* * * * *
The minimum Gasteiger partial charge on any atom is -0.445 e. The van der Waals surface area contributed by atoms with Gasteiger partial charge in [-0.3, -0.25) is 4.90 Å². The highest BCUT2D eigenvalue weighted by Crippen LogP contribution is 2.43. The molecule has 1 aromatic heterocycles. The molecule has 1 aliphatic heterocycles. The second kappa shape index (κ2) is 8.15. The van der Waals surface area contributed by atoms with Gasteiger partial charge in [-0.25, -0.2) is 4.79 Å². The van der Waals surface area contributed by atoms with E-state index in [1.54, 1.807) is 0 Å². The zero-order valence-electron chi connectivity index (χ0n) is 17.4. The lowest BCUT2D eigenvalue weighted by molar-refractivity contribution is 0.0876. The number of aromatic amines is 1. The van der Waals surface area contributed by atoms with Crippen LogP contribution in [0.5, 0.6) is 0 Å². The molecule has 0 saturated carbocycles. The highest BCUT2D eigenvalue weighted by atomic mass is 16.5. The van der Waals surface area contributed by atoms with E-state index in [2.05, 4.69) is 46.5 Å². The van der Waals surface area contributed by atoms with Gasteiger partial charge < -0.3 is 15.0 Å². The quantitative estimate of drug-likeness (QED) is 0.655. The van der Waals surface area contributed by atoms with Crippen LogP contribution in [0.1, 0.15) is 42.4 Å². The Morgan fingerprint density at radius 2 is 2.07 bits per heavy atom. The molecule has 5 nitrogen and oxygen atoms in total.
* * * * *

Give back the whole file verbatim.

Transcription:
The minimum Gasteiger partial charge on any atom is -0.445 e. The van der Waals surface area contributed by atoms with Gasteiger partial charge in [-0.3, -0.25) is 4.90 Å². The highest BCUT2D eigenvalue weighted by Crippen LogP contribution is 2.43. The molecule has 1 aromatic heterocycles. The molecule has 1 aliphatic heterocycles. The second kappa shape index (κ2) is 8.15. The van der Waals surface area contributed by atoms with Gasteiger partial charge in [-0.25, -0.2) is 4.79 Å². The van der Waals surface area contributed by atoms with E-state index in [1.54, 1.807) is 0 Å². The zero-order valence-electron chi connectivity index (χ0n) is 17.4. The lowest BCUT2D eigenvalue weighted by molar-refractivity contribution is 0.0876. The number of aromatic amines is 1. The van der Waals surface area contributed by atoms with Crippen LogP contribution in [0.5, 0.6) is 0 Å². The molecule has 0 saturated carbocycles. The highest BCUT2D eigenvalue weighted by atomic mass is 16.5. The van der Waals surface area contributed by atoms with E-state index in [2.05, 4.69) is 46.5 Å². The van der Waals surface area contributed by atoms with Gasteiger partial charge < -0.3 is 15.0 Å². The quantitative estimate of drug-likeness (QED) is 0.655. The van der Waals surface area contributed by atoms with Crippen LogP contribution in [0.1, 0.15) is 42.4 Å². The Morgan fingerprint density at radius 2 is 2.07 bits per heavy atom. The molecule has 5 nitrogen and oxygen atoms in total.